27. 11. 2019 – 31. 1. 2020
A4 – zero space, Bratislava
Curated by Gabriela Gažová
Somewhere between important chairs and collapsing structures, between hierarchy and anarchy, an individual and a crowd, isolation and enochlophobia, Gabriela Zigová finds her photographic scenes and performative interventions. The exhibition The Best Seat Is Taken examines the relationship between two distinctive lines of Zigová’s body of work – the forms and doubts of various structures and (impersonal) fascination by human bodies as the actors of specific social situations.
Zigová’s significant minimalist video work CHe(a)r deals with the meaning of a chair as a symbol of social and power status. In her video-performance the author conquers the physical limitations of her own body and the balance of the chair itself – a chair that in various spaces takes on (or supports) various functions and positions. Reaching the highest position (of the chair and/or the hierarchical structure) is sometimes impossible, staying at the peak is unsustainable. The institutional / power position of the chair in the spaces of A4 – space for contemporary culture is polymorphic – it sometimes belongs to the viewers as well as the performing artists, the director, part-time workers, cleaners.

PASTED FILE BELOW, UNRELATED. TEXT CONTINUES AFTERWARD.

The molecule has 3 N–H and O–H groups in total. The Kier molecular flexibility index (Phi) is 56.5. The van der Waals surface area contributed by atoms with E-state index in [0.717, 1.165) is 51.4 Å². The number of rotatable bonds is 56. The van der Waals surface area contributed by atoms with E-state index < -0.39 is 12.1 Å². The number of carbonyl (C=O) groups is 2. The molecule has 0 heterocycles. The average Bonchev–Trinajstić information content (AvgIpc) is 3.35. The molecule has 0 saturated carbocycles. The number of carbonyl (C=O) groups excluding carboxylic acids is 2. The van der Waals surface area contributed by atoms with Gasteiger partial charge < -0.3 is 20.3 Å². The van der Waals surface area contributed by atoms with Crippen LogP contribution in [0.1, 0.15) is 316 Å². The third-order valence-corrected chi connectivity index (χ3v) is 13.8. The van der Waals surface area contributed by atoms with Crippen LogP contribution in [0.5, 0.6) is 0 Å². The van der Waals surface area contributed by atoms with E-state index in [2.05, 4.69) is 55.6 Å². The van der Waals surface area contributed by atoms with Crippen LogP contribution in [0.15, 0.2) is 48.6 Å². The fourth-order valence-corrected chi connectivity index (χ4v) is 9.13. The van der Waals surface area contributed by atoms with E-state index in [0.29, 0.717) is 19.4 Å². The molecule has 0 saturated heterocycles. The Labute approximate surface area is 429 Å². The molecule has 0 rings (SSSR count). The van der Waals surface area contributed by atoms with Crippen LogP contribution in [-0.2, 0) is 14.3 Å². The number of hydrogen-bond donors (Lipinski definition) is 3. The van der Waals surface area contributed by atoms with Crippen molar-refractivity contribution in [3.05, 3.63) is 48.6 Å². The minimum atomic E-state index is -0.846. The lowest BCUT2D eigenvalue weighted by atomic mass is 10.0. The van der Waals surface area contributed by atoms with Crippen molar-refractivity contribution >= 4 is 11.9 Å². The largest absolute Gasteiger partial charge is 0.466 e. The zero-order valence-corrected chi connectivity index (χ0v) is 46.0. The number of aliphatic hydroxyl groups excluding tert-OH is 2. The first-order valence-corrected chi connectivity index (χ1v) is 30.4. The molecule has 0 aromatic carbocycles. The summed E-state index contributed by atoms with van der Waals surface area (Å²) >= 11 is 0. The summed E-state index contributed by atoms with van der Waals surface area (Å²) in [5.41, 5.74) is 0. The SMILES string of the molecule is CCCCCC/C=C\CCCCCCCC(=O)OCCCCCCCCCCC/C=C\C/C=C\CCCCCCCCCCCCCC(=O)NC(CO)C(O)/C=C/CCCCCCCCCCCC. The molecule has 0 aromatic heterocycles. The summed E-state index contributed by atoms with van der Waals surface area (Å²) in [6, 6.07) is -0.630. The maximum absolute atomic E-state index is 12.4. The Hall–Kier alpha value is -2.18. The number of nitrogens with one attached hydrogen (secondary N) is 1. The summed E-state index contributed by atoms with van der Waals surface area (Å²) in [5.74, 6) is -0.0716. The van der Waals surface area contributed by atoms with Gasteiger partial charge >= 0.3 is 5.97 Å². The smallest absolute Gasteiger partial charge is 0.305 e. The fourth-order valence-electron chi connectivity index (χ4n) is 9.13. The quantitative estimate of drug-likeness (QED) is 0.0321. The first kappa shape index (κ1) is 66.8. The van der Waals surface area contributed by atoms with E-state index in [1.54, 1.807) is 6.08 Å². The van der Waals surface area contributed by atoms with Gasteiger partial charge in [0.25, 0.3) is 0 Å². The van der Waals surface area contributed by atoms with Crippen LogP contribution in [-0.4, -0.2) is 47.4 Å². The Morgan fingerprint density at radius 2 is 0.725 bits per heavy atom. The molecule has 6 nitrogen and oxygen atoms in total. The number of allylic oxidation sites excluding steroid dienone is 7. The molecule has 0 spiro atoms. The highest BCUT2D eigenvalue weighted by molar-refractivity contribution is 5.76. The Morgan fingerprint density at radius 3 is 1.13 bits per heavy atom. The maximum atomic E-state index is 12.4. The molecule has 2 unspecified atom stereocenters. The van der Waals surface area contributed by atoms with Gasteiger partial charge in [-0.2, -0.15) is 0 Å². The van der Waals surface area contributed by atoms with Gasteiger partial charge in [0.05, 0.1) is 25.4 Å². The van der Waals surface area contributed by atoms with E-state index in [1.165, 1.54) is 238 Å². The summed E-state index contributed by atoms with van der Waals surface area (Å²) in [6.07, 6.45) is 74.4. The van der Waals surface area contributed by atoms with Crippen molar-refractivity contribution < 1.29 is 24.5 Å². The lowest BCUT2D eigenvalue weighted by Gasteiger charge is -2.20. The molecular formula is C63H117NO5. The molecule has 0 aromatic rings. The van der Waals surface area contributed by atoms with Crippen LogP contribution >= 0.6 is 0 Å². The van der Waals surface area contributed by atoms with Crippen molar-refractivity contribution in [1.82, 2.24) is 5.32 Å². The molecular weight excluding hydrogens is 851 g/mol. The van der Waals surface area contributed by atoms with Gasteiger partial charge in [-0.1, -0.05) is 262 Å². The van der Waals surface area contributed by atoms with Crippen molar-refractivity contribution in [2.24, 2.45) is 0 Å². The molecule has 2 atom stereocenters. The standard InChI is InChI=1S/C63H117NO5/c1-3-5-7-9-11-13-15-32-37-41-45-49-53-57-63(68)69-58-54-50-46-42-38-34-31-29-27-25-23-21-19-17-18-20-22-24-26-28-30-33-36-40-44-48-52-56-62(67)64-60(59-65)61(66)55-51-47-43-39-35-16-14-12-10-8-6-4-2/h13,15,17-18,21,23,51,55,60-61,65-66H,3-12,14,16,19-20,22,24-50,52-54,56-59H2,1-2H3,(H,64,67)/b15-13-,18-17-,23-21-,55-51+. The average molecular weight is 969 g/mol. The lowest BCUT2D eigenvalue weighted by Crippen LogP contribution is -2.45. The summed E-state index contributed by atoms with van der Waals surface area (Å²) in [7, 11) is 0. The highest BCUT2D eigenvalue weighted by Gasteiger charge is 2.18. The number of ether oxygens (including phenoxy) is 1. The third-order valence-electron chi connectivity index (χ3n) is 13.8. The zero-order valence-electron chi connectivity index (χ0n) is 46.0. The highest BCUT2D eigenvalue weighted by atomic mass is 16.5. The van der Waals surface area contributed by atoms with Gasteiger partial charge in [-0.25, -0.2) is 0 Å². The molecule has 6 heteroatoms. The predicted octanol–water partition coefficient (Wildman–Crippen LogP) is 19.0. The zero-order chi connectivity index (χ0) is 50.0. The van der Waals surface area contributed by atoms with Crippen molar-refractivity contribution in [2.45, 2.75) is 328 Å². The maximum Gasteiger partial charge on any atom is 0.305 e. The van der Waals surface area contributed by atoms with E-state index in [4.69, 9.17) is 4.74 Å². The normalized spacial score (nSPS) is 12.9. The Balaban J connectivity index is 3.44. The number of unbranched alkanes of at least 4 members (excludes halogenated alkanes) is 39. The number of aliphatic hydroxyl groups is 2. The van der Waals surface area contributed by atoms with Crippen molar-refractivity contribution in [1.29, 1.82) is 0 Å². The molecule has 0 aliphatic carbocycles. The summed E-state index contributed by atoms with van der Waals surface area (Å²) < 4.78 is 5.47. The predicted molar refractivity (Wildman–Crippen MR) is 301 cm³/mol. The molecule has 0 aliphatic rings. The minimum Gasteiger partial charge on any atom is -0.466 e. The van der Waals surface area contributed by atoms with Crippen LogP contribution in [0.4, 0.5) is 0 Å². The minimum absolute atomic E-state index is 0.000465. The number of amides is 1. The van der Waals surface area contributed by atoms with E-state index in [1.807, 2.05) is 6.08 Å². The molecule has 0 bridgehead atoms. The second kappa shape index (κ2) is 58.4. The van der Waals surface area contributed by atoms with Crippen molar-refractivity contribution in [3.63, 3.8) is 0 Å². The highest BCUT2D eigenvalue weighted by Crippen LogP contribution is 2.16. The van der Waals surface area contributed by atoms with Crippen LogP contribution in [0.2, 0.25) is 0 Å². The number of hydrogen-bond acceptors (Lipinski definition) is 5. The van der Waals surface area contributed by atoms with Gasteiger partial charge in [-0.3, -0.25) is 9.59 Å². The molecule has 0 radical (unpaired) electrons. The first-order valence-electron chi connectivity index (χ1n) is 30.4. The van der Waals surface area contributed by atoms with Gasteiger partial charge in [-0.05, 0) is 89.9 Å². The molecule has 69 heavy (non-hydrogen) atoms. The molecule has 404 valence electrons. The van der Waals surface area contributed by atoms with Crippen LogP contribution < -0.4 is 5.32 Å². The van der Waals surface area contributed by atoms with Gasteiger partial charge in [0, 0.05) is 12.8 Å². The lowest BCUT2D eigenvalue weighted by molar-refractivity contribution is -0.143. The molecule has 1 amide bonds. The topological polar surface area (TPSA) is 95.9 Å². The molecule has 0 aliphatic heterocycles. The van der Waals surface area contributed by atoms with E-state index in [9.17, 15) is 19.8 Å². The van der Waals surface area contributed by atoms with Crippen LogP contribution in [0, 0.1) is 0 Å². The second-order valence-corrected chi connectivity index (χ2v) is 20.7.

In contrast with Zigová’s systematic performative work with structures and positions personified in the objects of chairs is the photographic series titled The Best Seat is Taken. In the exhibited selection of photographs snapshots of previously not exposed series George’s, Sink the Pink, I didn’t like the DJ are meeting – although not connected geographically or in time. Despite working with coincidence, intuition and spontaneous, almost gestural documenting of the surroundings the author physically occupies, Zigová’s snapshots throughout the series reference her current topic of examining crowds and anonymous individuals in the contexts of structured social situations. The search for one’s place, best spot, view, position and inclusion in a seemingly non-hierarchical environments of crowds (jams, carnivals, club nights) is full of inner orders and relations even without the chairs and proclaimed rules.
The snapshot photographs follow the natural behavior of their anonymous actors in situations that are lacking the predetermined (seating) order. The author intuitively and non-descriptively captures the familiar social situations of landing in a mass of people through the fragmentarity of the shots and anonymization of its actors (in spite of them often being Zigova’s close friends). Fragments of bodies and clothing create abstract colorful surfaces that non-narratively evoke the feeling of uncomplicated yet nonhierarchical disorder. The expressive photographs documenting Zigová’s performance Vicious Circle bring movement and repeated attempts to keep balance in the crowd – outside the restrictive structures and furniture.
Text: Gabriela Gažová